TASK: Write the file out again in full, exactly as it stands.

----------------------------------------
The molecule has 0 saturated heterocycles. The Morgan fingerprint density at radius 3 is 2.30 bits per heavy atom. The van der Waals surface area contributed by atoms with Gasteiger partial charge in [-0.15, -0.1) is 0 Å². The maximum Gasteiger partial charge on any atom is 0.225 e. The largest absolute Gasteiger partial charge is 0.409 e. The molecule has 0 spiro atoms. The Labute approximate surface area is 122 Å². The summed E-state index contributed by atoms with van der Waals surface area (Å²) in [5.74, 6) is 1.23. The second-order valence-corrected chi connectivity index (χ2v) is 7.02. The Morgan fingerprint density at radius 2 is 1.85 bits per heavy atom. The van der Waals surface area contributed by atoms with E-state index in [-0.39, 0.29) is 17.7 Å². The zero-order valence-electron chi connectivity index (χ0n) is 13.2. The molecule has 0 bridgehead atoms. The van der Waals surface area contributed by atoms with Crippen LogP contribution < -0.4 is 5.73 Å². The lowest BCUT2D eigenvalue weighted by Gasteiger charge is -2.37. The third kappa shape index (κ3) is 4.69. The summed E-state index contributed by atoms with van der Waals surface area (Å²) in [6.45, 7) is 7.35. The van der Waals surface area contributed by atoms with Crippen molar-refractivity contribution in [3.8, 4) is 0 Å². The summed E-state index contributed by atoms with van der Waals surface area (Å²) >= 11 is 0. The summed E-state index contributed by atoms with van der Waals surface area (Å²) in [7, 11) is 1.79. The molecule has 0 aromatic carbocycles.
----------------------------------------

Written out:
The molecule has 0 saturated heterocycles. The Morgan fingerprint density at radius 3 is 2.30 bits per heavy atom. The van der Waals surface area contributed by atoms with Gasteiger partial charge in [-0.15, -0.1) is 0 Å². The maximum Gasteiger partial charge on any atom is 0.225 e. The largest absolute Gasteiger partial charge is 0.409 e. The molecule has 0 spiro atoms. The Labute approximate surface area is 122 Å². The summed E-state index contributed by atoms with van der Waals surface area (Å²) in [5.74, 6) is 1.23. The second-order valence-corrected chi connectivity index (χ2v) is 7.02. The Morgan fingerprint density at radius 2 is 1.85 bits per heavy atom. The van der Waals surface area contributed by atoms with E-state index in [-0.39, 0.29) is 17.7 Å². The zero-order valence-electron chi connectivity index (χ0n) is 13.2. The molecule has 0 bridgehead atoms. The van der Waals surface area contributed by atoms with Crippen LogP contribution < -0.4 is 5.73 Å². The lowest BCUT2D eigenvalue weighted by Gasteiger charge is -2.37. The third kappa shape index (κ3) is 4.69. The summed E-state index contributed by atoms with van der Waals surface area (Å²) in [6.45, 7) is 7.35. The van der Waals surface area contributed by atoms with Crippen molar-refractivity contribution in [3.8, 4) is 0 Å². The summed E-state index contributed by atoms with van der Waals surface area (Å²) >= 11 is 0. The summed E-state index contributed by atoms with van der Waals surface area (Å²) in [7, 11) is 1.79. The molecule has 0 aromatic carbocycles.